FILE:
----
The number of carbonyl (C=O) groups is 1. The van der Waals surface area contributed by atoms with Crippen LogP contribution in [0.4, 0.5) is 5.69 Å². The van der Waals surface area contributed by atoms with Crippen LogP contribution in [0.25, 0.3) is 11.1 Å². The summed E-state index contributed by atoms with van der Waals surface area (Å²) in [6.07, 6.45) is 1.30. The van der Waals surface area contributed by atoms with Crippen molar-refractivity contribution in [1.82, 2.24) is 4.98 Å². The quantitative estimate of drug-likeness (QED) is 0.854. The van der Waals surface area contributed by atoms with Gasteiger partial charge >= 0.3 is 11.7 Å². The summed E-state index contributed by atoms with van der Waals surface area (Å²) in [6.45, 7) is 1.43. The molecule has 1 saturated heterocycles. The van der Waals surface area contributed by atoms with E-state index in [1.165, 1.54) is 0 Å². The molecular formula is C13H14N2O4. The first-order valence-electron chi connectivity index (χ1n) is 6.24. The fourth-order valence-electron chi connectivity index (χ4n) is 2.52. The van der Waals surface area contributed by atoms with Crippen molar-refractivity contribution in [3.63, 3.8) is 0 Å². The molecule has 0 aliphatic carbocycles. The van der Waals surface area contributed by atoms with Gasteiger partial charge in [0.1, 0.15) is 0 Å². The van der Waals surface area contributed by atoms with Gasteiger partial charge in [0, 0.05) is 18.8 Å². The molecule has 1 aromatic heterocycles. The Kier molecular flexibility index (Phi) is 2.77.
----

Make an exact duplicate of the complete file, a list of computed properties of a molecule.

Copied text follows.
The number of carbonyl (C=O) groups is 1. The van der Waals surface area contributed by atoms with Crippen LogP contribution in [0.4, 0.5) is 5.69 Å². The van der Waals surface area contributed by atoms with Crippen LogP contribution in [0.25, 0.3) is 11.1 Å². The summed E-state index contributed by atoms with van der Waals surface area (Å²) in [6.07, 6.45) is 1.30. The van der Waals surface area contributed by atoms with Crippen molar-refractivity contribution in [1.82, 2.24) is 4.98 Å². The quantitative estimate of drug-likeness (QED) is 0.854. The van der Waals surface area contributed by atoms with Gasteiger partial charge >= 0.3 is 11.7 Å². The summed E-state index contributed by atoms with van der Waals surface area (Å²) in [6.45, 7) is 1.43. The molecule has 1 saturated heterocycles. The van der Waals surface area contributed by atoms with E-state index in [1.165, 1.54) is 0 Å². The molecular formula is C13H14N2O4. The first-order valence-electron chi connectivity index (χ1n) is 6.24. The fourth-order valence-electron chi connectivity index (χ4n) is 2.52. The van der Waals surface area contributed by atoms with Crippen molar-refractivity contribution in [3.63, 3.8) is 0 Å². The molecule has 0 aliphatic carbocycles. The van der Waals surface area contributed by atoms with Gasteiger partial charge in [0.1, 0.15) is 0 Å². The van der Waals surface area contributed by atoms with Gasteiger partial charge in [0, 0.05) is 18.8 Å². The molecule has 1 aromatic heterocycles. The Kier molecular flexibility index (Phi) is 2.77.